Article: Beyond the gender binary: Transgender people and the workplace

Employee Relations

Beyond the gender binary: Transgender people and the workplace

With state initiated steps to recognize the rights of the transgender person and remove the discrimination, it is imperative that the workplaces in India take this matter with utmost seriousness. Learn more.
Beyond the gender binary: Transgender people and the workplace

In the urbanscapes marked by queer pride marches and the veritable fad of patronizing the alternative sexuality groups, there is often a marked apathy with respect to the genderqueer. 

Those very companies in India that celebrate their diversity policies often choose to skirt over the question of the ‘T’ in LGBT and more so if the same relates to the indigenous identities like the Hijras.  

From the much-reported case of Rajatarangini, who was fired from her job as a manager in a 3-Star hotel after she came out as a transgender person and later started working for Kochi Metro to the case of trans-activist, Olga Aron who faced much discrimination after she revealed her transgender side at work, there are enough documented cases of how the Indian workplaces are not ready for moving beyond the male-female binary when it comes to gender. 

The Transgender Identity: The source of discrimination against the transgender persons as mentioned lies in apathy often related to failure to appreciate the transgender identity. This can be related to the diversity of the transgender group. This includes transsexuals who undergo sex reassignment surgery since their biological sex does not conform to their gender expression, those who prefer to dress or behave like the opposite gender as also those who refuse to choose a gender. 

In addition, there are enough indigenous genderqueer social groups for whom the existing West-inspired diversity policies may prove inadequate. The few important ones are Hijras /Aravanis (those mostly identifying neither as males or females), kotis (men who display some degree of femininity), Jogappas , Sakhis and Shiva-Shakthis (those who live like females after being dedicated to Goddess Yelamma, Lord Krishan and Shiva respectively).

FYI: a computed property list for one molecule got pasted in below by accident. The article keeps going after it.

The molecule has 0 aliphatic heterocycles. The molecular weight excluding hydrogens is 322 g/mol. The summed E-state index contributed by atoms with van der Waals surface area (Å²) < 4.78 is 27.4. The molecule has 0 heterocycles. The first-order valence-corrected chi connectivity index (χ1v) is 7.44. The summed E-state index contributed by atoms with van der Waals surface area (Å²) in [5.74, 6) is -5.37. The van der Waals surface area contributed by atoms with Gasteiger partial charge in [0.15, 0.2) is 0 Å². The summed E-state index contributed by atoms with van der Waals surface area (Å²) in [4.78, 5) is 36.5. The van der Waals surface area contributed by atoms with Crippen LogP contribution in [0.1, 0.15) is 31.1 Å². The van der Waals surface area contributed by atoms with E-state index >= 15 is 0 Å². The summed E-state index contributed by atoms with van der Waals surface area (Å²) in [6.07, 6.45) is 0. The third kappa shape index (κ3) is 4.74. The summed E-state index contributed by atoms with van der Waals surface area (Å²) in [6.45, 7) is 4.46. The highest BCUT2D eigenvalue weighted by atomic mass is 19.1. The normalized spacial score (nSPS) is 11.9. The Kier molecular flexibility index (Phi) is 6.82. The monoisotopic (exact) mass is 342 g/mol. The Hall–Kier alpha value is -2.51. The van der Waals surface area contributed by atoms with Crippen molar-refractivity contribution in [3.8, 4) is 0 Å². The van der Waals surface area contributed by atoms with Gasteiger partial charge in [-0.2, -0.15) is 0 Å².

All the above groups have a stigma attached to them. Often associated with begging and sexual exploitation, they have never been considered a part of the mainstream. With the predominant groups being that of the Hijras, there is often a tendency to associate the very idea of transgenderism to this identity. This first of all implies ridicule due to the notion of transgender persons being less than men in this heteronormative male-dominated world. Further, it links them to the stigma associated with the Hijras for centuries. This stigma tends to rub on even the transmen and transwomen who have undergone sex reassignment surgery as traditional transgender groups are the only reference point for most people. 


Discrimination against the transgender persons at the workplace is in many forms. It ranges from denial of job opportunities to systematic discrimination in job assignment, workload allocation and denial of career opportunities to deliberate efforts to oust a transgender person from the job. Additionally, there are often no policies and practices based on the special needs of the transgender groups. Many organizations do not have clarity on even restrooms rules if they have transgender employees.  Equally importantly, the lack of sensitivity among employees often makes day to day work difficult for the transgender person. 

The Way Forward: 

Despite the difficult situation, there is some hope. In certain creative industries, there is increased acceptance of transgender persons though it may still not extend to indigenous groups like the Hijras. In addition, there have been positive developments on the legal front with the Supreme Court and the Parliament working towards the recognition of the transgender person in law for the first time in the history of modern India. 

The judgment of Supreme Court in 2014 in the National Legal Service Authority vs Union of India and Others was a landmark in the recognition of transgender rights. It recognized gender identity as associated with the Fundamental Rights of Equality, Freedom and Personal Liberty. In addition, it called for the State to frame policies to prevent discrimination against transgender persons and ensure their representation in education and employment.  

Accordingly, Transgender Persons (Protection of Rights) Bill, 2016 was introduced in the Parliament. The Bill though silent on the issue of reservations of jobs of the transgender persons in its current form, covers all the other aspects of the Supreme Court judgment. It calls for the employers to ensure non-discrimination and in case there are 100 or more employees, appoint a Complaints Officer to deal with violations with respect to the provisions of the Bill. 

With state initiated steps to recognize the rights of the transgender person and remove the discrimination, it is imperative that the workplaces in India take this matter with utmost seriousness. The employer not just needs to adapt the policies suited to the transgender persons but also needs to ensure fairness and diversity.  The transgender friendly workplace is the way forward and the employer cannot ignore this reality. 

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Topics: Employee Relations, Life @ Work

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